First, the highly decorated Possum Pie that we took to my parents’ place on Christmas Day.
You make a crust of 1 cup flour, 1/2 c ground or finely chopped pecans, and 1 stick of butter. Bake it for about 15 minutes.
The filling has two parts. First, mix equal parts cream cheese and powdered sugar and spread that over the cooled crust. Then combine a package of chocolate instant pudding with Cool Whip and spread that on top. Finally, top the whole thing with Cool Whip. Real whipped cream is better, of course, but #2 son doesn’t think so. Since this is his favorite, we use his preferred stuff.
Notice that it contains no possums. I don’t know why it is called “Possum Pie.”
Next, the T-shirts the boys made for us for Christmas gifts.
These are #1 son’s drawings. I love his drawings. I’m always trying to get him to illustrate stuff for me.
He usually refuses. So I was especially glad to have his artwork on a gym shirt.
#2 son was the one who brought the designs to the big (shirt) screen, making it a gift from the two of them. They used June Tailor Light T-Shirt Transfer Sheets, and they worked just the way they are supposed to.
I am also writing, and working on my goals for 2008, so I guess I’ve been feeling reasonably creative.
#1 son has been playing guitar quite a lot, having gotten a new instrument for Christmas.
However, we cannot deny that the main occupation around the old homestead of late is the playing of video games. I do not know whether this is creative or not. I can’t tell.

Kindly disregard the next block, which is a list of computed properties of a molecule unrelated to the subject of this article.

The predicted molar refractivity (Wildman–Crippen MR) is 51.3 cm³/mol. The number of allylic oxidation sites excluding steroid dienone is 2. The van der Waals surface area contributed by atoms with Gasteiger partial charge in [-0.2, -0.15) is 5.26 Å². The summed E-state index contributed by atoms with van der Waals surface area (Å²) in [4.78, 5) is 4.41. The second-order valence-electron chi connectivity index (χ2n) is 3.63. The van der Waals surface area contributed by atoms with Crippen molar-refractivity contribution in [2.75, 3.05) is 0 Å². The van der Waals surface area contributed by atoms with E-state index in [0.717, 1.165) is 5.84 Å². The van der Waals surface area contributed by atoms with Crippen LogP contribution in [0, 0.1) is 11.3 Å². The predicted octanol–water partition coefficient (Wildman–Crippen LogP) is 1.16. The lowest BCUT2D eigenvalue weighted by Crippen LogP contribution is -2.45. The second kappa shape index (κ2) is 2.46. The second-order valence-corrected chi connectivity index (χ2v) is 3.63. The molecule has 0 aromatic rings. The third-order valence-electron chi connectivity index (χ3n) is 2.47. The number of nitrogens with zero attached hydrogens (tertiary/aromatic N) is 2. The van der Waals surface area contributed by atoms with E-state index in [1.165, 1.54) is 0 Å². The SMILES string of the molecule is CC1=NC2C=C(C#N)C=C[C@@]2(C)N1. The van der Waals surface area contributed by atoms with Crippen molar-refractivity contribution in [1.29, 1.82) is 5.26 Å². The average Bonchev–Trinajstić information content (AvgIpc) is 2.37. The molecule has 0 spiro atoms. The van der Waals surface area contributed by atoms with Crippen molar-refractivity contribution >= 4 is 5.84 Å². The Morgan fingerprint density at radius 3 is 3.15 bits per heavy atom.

Most of us are back to work by now. And yet it is still Christmastime. Some people are at home, the house is still filled with goodies and decorations, we’re all still fairly festive.
At this time of year, I like the Provencal carols about the procession of the Three Kings. We had one here yesterday, and here is another: “The March of the Three Kings.” Just as English carols had the baby Jesus lying in the snow, Provencal carols have the kings travelling through France with a flashy retinue, and all the villagers joining in the procession as they travel, so that the arrival of the Three Kings in Bethlehem was a major crowd scene.
I tried to get Mapquest to help me determine how practical it would have been for three kings on camels, with a retinue and rapidly growing crowd of peasants on foot, to get from Provence to Bethlehem, but Mapquest was not up to the question. I think we have to assume that this is strictly folklore. However, I consider it a very good piece of folklore, much jollier than a baby in snow.